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Insights 29: 9 August 2019
Oliver Hartwich comments on Newsroom on the possible consequences of Germany's negative interest rates
 
Eric Crampton explains on Stuff if we make vaping regulations too strict, it will be easier to just keep smoking
 
Patrick Carvalho explains in the NBR why the signs are pointing to the calm before the storm in the US economy

The open society needs open minds
Dr Oliver Hartwich | Executive Director | oliver.hartwich@nzinitiative.org.nz
When US President John F. Kennedy approved the Bay of Pigs invasion in 1961, he relied on advice from his staff, the defence force and the secret service. Nobody dared to voice any doubts this military attack on Cuba would be a success.

Still, it turned out to be a complete disaster. But at least Kennedy learned a lesson. From then on, he always encouraged dissent before making big decisions. This probably helped prevent a nuclear war in the Cuban Missile Crisis a year later.

The Kennedy example is used in the free online course OpenMind. Started by US psychologist Jonathan Haidt, the platform aims to restore respect and civility in debates. It does so by teaching the value of constructive disagreement.

Haidt spoke at a couple of events in New Zealand last week, which the Initiative supported. What he presented was a grim picture of politics, especially in the US. There, the polarisation has reached such levels that Democrats and Republicans can barely talk to each other anymore. They understand each other even less.

As Haidt explained, there are many reasons for this breakdown in cross-party dialogue. Donald Trump is as much a cause as he is a symptom of the underlying malaise.

American society has forgotten how to deal with conflict. It starts early. Children are bubble-wrapped and cotton-wooled by their helicopter parents. There is no more free play without adult supervision. Children never learn how to settle differences with their peers on their own. Haidt writes about this in his latest book, The Coddling of the American Mind.

‘Social’ media then hampers their psychological development further as teenagers, not least by locking them (and their parents) into their respective filter bubbles.

At university, students then demand to be protected from uncomfortable views. They will call for ‘trigger warnings’ before encountering ideas that might be upsetting. ‘Safe spaces’ let them withdraw from anything distressing.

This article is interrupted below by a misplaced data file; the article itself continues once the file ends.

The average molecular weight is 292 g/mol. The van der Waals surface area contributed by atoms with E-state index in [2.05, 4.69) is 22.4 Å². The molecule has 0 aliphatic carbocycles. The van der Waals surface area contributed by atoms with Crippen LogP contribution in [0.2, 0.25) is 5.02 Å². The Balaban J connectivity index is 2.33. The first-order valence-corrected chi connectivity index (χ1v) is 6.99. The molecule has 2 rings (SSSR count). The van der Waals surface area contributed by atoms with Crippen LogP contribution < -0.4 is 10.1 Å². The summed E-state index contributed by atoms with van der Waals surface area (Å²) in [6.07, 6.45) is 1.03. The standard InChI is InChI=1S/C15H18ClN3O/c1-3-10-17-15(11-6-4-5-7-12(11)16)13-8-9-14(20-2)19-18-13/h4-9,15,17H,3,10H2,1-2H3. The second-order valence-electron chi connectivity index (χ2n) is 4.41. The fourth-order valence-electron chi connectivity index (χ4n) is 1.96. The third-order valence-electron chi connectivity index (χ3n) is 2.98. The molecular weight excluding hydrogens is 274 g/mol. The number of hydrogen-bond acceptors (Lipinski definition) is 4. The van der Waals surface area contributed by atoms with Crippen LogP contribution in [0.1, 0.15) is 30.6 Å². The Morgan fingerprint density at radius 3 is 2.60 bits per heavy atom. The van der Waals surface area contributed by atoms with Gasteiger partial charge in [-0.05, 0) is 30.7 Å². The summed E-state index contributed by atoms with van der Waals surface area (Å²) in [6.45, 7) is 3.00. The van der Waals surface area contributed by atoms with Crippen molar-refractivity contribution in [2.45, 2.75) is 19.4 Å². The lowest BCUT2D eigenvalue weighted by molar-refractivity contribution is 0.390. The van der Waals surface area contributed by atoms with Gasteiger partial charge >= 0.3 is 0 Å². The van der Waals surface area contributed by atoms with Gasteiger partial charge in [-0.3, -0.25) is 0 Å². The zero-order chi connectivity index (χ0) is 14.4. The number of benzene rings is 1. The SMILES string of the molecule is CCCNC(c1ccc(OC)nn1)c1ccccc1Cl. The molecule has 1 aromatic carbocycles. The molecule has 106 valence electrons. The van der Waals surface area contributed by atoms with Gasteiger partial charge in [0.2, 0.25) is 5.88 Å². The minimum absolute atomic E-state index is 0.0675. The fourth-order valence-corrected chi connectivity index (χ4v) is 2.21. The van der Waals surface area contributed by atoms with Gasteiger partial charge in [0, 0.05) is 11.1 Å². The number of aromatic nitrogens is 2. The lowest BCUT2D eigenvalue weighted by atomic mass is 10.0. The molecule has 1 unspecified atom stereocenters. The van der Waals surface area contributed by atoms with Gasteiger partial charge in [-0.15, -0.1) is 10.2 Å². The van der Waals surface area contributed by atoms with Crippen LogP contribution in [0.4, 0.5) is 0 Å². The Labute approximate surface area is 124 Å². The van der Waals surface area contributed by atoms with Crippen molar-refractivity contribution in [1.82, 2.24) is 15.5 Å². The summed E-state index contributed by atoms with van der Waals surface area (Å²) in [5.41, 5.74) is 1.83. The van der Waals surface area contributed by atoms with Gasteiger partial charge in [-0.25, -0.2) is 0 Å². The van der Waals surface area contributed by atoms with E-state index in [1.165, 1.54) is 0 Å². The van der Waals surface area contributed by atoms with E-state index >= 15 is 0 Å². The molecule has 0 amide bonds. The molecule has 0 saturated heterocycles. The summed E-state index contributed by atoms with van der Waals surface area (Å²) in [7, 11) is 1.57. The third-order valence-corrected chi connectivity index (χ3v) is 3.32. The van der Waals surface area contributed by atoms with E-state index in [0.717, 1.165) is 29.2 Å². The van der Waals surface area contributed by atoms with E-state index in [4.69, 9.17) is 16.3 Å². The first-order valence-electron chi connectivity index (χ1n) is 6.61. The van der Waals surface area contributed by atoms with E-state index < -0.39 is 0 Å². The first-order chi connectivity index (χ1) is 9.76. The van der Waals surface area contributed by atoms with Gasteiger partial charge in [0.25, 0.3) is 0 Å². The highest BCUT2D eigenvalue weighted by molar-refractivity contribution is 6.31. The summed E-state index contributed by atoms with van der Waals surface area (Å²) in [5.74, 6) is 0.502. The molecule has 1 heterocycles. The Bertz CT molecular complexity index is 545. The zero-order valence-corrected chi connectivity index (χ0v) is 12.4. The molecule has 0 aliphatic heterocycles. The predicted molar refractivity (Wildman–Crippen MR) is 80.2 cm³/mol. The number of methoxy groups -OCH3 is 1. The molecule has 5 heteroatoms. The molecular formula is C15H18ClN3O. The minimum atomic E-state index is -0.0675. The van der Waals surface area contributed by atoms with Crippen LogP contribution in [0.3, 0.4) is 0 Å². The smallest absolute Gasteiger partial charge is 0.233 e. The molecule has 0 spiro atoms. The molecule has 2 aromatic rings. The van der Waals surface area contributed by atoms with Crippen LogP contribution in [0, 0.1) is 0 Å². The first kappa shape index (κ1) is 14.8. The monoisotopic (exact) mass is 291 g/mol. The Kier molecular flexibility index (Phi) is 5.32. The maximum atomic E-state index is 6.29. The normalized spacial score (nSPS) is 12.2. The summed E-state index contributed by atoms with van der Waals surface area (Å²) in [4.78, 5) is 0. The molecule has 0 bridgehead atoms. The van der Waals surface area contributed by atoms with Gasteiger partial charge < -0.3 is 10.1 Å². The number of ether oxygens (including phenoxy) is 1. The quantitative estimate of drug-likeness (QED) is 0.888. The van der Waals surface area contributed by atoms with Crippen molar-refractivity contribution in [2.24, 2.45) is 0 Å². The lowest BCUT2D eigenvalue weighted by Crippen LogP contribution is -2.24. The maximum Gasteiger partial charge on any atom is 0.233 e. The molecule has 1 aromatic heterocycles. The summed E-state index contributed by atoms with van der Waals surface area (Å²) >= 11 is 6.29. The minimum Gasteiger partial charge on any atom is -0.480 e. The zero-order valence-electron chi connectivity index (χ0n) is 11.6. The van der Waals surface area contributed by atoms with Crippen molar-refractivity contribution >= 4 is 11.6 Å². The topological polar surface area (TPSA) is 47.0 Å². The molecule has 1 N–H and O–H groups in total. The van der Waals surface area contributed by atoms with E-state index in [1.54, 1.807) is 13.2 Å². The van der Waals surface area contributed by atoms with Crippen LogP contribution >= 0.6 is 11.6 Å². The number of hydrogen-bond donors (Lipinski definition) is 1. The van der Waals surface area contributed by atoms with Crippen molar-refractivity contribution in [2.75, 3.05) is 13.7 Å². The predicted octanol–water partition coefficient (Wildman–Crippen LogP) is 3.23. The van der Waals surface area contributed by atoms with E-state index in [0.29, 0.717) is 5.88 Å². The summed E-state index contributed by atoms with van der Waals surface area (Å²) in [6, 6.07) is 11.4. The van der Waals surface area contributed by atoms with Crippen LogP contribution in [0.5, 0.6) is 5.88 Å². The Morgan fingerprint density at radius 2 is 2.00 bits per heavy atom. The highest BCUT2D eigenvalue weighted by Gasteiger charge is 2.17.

The psychological harm to the generation growing up like this is enormous. Haidt has documented the increase in mental health issues in young Americans.

Harm is not only done to the young people themselves but also to the wider society. It breaks down the social fabric. Political polarisation results from these developments.

New Zealand may be a few years behind these American developments, as Haidt pointed out, but we are not immune.

And thus, let us celebrate the relative civility of our domestic politics and defend robust and constructive debates.

You can check out how open-minded you are on Jonathan Haidt’s OpenMind platform.

Fiscal pump priming’s neoliberal past
Dr Bryce Wilkinson | Senior Fellow | bryce.wilkinson@nzinitiative.org.nz
These are strange times, even for economists. Fearmongers are urging governments to pump up their spending in order to maintain economic activity.

They worry that central banks have done about as much as they can to stop economic decline.  Interest rates are pathologically low, even negative in some countries.

Where do such ideas come from? Why think that government profligacy will do more good than harm?

Economists trace these fears and notions to John Maynard Keynes (1888–1947), the brilliant and influential English economist who lived through the Great Depression in the 1930s.

The Great Depression produced an unholy mix of deflation, bankruptcies and dreadful unemployment. Falling tax revenues crippled government budgets.